Solid-state memory media (flash drives) have become incredibly popular. They are worn in pockets along with mobile phones, on chains instead of key rings, on keychains. No doubt it's convenient - negligible weight, compact size, the versatility of the USB bus.
Having a USB flash drive at hand, you can at any time transfer any information to it from a computer or "throw" data from a similar medium onto a hard drive. However, solid-state technology is still too young and is going through almost the same stages that, at one time, were unique to hard drives.
This is now the volume of hard drives in the hundreds of gigabytes and no one doubts which file system to choose - FAT, FAT32, NTFS or a compromise exFAT. But with respect to storage devices based on solid-state memory, everything is completely different. For example, many users are interested in whether it is necessary to reformat a flash drive to NTFS. Information provided on various Internet pages and forums is often contradictory. Therefore, it is not always clear whether the flash drive should be converted to NTFS or not.
Most modern solid-state storage media are already sold pre-formatted. And, interestingly, NTFS is very rarely used. OthersIn other words, while converting a flash drive to NTFS can be done in a matter of minutes, it's worth considering at first why manufacturers are trying to avoid this file system. Let's make a reservation that we are talking about flash drives, not SSD drives.
Before we tell you how to convert a flash drive to NTFS, let's point out the main positive and negative aspects of this operation. Let's compare the "old" FAT32 and the newer NTFS.
One of the most important advantages of the latter is the highest reliability of data storage. According to the standard, during the operation of this file system, two allocation tables (journaling) are kept at once, which allows, to some extent, to duplicate the registration of completed operations. Owners of hard drives formatted in NTFS almost never run into a disk scan utility after an incorrect shutdown. Thus, it may seem that if you format the flash drive in NTFS, then the reliability will increase.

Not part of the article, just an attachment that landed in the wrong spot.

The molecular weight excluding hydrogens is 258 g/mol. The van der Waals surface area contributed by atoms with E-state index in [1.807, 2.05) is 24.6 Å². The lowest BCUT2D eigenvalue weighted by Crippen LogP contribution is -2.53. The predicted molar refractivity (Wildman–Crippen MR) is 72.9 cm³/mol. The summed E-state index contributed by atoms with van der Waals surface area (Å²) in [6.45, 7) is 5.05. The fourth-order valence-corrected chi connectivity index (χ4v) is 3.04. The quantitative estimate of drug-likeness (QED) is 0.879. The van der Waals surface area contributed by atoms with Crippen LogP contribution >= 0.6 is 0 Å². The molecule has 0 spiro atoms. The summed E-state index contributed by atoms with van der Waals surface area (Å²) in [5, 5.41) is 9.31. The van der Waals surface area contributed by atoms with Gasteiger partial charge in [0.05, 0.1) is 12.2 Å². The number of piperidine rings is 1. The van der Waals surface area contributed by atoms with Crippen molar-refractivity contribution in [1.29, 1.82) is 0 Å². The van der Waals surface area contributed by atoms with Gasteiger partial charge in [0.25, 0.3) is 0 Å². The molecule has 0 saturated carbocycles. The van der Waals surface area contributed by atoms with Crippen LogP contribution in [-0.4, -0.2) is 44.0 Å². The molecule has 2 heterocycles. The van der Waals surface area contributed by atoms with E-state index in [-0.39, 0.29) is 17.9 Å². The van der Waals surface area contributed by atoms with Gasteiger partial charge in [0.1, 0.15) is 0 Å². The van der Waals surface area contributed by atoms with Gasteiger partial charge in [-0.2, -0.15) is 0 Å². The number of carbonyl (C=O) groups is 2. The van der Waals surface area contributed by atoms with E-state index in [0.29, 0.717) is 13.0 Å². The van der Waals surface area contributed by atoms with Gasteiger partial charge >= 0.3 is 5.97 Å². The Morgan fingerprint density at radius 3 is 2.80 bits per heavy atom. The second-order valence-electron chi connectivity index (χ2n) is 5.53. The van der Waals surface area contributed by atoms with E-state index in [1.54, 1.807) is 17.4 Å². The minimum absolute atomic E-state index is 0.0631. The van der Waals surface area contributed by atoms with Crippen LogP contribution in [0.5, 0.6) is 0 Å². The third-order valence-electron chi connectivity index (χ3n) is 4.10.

Unfortunately, in this case, this is not entirely true. Solid-state memory cells are characterized, among other things, by the number of allowed read/write transactions. Thus, the introduction of a duplicate mechanism increases the number of accesses to the device, thereby reducing its resource.
Consequently, do not rush to transfer the flash drive to NTFS. In addition, "extra" entries reduce the overall performance.
One of the undoubted advantages is the ability to record files larger than 4 GB. Only exFAT can boast of this.
After weighing all the pros and cons, you can start formatting. After connecting the flash drive, you need to open the "My Computer" shortcut, right-click on the drive letter of the flash drive and select the "Format" command from the menu list. Here you need to specify the desired system. If there is no NTFS in the list, then open the "Device Manager", go to "Disk devices", for the flash drive in the "Policy" tab, set the optimization for execution.